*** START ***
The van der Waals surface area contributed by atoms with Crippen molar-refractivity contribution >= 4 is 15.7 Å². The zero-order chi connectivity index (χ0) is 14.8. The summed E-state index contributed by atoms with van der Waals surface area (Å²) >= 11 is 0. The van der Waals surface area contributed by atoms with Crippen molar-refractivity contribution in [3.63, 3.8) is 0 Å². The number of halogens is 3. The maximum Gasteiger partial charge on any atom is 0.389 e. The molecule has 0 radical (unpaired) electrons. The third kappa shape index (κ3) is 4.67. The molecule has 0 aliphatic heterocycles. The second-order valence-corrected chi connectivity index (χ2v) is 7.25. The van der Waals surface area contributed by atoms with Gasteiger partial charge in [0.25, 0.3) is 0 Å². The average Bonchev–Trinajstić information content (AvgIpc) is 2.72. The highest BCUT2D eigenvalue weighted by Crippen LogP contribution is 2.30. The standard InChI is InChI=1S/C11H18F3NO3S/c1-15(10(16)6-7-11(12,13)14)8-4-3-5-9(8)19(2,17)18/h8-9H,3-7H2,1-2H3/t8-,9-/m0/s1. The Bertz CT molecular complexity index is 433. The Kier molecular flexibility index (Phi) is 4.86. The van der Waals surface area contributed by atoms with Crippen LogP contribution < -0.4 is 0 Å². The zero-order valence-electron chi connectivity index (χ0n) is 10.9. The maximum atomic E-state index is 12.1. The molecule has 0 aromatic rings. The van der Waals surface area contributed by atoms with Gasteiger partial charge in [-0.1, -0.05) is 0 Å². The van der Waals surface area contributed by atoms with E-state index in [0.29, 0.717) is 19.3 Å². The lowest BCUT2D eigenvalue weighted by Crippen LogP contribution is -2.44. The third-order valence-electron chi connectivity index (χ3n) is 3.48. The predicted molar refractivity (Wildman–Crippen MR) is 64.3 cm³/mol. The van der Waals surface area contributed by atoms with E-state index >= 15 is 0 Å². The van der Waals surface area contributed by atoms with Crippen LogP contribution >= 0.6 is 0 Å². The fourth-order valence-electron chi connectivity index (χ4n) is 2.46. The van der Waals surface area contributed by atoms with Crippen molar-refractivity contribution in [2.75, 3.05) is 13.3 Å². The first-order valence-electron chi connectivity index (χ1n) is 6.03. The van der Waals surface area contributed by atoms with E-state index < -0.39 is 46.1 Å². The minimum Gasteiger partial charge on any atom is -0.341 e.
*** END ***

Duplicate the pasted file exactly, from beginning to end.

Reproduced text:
The van der Waals surface area contributed by atoms with Crippen molar-refractivity contribution >= 4 is 15.7 Å². The zero-order chi connectivity index (χ0) is 14.8. The summed E-state index contributed by atoms with van der Waals surface area (Å²) >= 11 is 0. The van der Waals surface area contributed by atoms with Crippen molar-refractivity contribution in [3.63, 3.8) is 0 Å². The number of halogens is 3. The maximum Gasteiger partial charge on any atom is 0.389 e. The molecule has 0 radical (unpaired) electrons. The third kappa shape index (κ3) is 4.67. The molecule has 0 aliphatic heterocycles. The second-order valence-corrected chi connectivity index (χ2v) is 7.25. The van der Waals surface area contributed by atoms with Gasteiger partial charge in [0.25, 0.3) is 0 Å². The average Bonchev–Trinajstić information content (AvgIpc) is 2.72. The highest BCUT2D eigenvalue weighted by Crippen LogP contribution is 2.30. The standard InChI is InChI=1S/C11H18F3NO3S/c1-15(10(16)6-7-11(12,13)14)8-4-3-5-9(8)19(2,17)18/h8-9H,3-7H2,1-2H3/t8-,9-/m0/s1. The Bertz CT molecular complexity index is 433. The Kier molecular flexibility index (Phi) is 4.86. The van der Waals surface area contributed by atoms with Crippen LogP contribution < -0.4 is 0 Å². The zero-order valence-electron chi connectivity index (χ0n) is 10.9. The maximum atomic E-state index is 12.1. The molecule has 0 aromatic rings. The van der Waals surface area contributed by atoms with Gasteiger partial charge in [-0.1, -0.05) is 0 Å². The van der Waals surface area contributed by atoms with E-state index in [0.29, 0.717) is 19.3 Å². The lowest BCUT2D eigenvalue weighted by Crippen LogP contribution is -2.44. The third-order valence-electron chi connectivity index (χ3n) is 3.48. The predicted molar refractivity (Wildman–Crippen MR) is 64.3 cm³/mol. The van der Waals surface area contributed by atoms with E-state index >= 15 is 0 Å². The van der Waals surface area contributed by atoms with Crippen LogP contribution >= 0.6 is 0 Å². The fourth-order valence-electron chi connectivity index (χ4n) is 2.46. The van der Waals surface area contributed by atoms with Crippen molar-refractivity contribution in [2.75, 3.05) is 13.3 Å². The first-order valence-electron chi connectivity index (χ1n) is 6.03. The van der Waals surface area contributed by atoms with E-state index < -0.39 is 46.1 Å². The minimum Gasteiger partial charge on any atom is -0.341 e.